January 4, 2010

Arrows, Not Answers
by Pastor George Van Alstine

Devin Hussein, a 25-year-old member of ABC, died last night of a massive heart attack. How unlikely is that! Having survived an enemy attack in Iraq that killed one friend and maimed others, Devin optimistically began the next chapter of his life by marrying Carolina eight months ago. Then suddenly, on a sunny Sunday in Pasadena, his heart gave out, and his brief time on earth is over.

Both Pastor Connie and I spent several hours in the hospital waiting room providing pastoral support to family and friends. At one point, I was overwhelmed by the realization that I had no answers. Why should a 25-year-old have a heart attack? How could God tear this young couple apart so early in their marriage? Is it some kind of joke that Devin could survive Iraq, but not Pasadena? Why did this happen at a time when everything seemed to be coming together in his life? A pastor is supposed to have answers to these kinds of questions, especially one who’s been pastoring for 47 years.

The truth is, I have fewer ultimate and absolute answers than I had when I started in the ministry. Life is too complex for that. But instead of clear-cut answers, I have become aware of arrows that point to consistent truths about how God relates to his fragile human creatures. These arrows have become indelibly imprinted in my heart and mind, and, although they can’t usually be expressed with words, they seem to give very solid guidance in every situation.

One arrow that never seems to move or fade is that God cares on a very deep level. Often, the immediate circumstances don’t seem to support this. Prayers for Devin’s healing went unanswered; he never revived. But his family and their comforters seemed to have an underlying confidence that God loved him even more than they did, and that whether in life or in death, God would take care of him.

Another arrow that can be seen clearly during dark and difficult times is that Eternal Life is real. Surprisingly, this arrow becomes better defined and bolder when we or our loved ones are faced with death. Jesus’ powerful teaching, “I am the resurrection and the life,” was spoken when he was on his way to the funeral of his friend Lazarus. Somehow, in these moments we can feel Eternal Life engulfing us.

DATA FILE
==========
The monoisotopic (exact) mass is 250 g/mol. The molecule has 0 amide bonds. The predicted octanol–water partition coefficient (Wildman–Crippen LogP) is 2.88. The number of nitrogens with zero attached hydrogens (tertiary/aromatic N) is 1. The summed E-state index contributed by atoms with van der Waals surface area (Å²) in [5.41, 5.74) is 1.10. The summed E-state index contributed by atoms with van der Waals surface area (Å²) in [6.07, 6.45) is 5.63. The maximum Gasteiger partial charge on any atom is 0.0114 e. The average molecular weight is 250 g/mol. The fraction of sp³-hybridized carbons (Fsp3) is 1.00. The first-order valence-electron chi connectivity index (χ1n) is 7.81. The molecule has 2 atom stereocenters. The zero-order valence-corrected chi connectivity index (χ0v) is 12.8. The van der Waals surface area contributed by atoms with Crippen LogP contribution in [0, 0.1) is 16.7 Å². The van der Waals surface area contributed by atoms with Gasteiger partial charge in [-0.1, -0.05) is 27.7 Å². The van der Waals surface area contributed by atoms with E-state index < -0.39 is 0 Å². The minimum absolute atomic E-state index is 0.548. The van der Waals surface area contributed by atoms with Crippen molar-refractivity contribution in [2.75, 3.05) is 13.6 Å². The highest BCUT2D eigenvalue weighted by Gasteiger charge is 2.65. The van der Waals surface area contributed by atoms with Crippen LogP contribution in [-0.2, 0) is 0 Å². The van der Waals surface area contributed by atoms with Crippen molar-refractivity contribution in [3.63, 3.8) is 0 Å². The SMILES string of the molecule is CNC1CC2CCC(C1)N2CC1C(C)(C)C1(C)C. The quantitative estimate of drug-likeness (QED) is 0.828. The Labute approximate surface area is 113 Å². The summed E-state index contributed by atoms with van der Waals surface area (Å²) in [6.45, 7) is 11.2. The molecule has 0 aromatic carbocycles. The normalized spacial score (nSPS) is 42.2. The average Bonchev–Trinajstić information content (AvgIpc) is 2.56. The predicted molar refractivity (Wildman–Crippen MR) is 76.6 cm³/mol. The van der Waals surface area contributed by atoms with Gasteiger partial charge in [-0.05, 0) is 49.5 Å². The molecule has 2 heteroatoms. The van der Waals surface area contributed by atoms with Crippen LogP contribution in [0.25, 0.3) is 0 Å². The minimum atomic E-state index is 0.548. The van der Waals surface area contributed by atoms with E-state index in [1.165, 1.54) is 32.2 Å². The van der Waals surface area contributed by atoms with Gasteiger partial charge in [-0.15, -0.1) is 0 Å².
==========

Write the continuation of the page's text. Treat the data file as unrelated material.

A third prominent arrow is one that we try to resist seeing, but it’s no less true: Believers go through all the same stuff unbelievers do. There are no shortcuts or exemptions. Jesus himself suffered and died, and we will all follow him. We pray for a miracle to the God of miracles, but God has always used miracles sparingly. His normal course is to allow his children to suffer from the same weaknesses and ultimate mortality as all others do.

Here’s another arrow to a truth that we have trouble accepting: Our lives are not as important as the bigger plan of God. We know this with our minds, but our hearts resist it, holding on to the idea that we are the center of God’s attention. Our “Why?” questions tend to focus only on our own agenda and goals. There are bigger “Why’s?” that would help put our little lives into perspective.

This final arrow is one that becomes clearer to me each time I go through a dark valley with families and friends of someone threatened with death. God’s comfort comes mostly through those who love us. It’s amazing how people care for each other in these moments, even people who don’t normally get along. You can just about touch the comfort in the atmosphere. Yes, God’s comfort comes directly to our inner selves, but waves of encouragement also flow through others to our outer selves, bringing food, giving hugs, relieving anxieties.

No, as pastors, Connie and I don’t have all the answers. Faced with death we’re just struggling humans like the rest of you. But we can help you see some important arrows that point to truths about God and us and Eternal Life.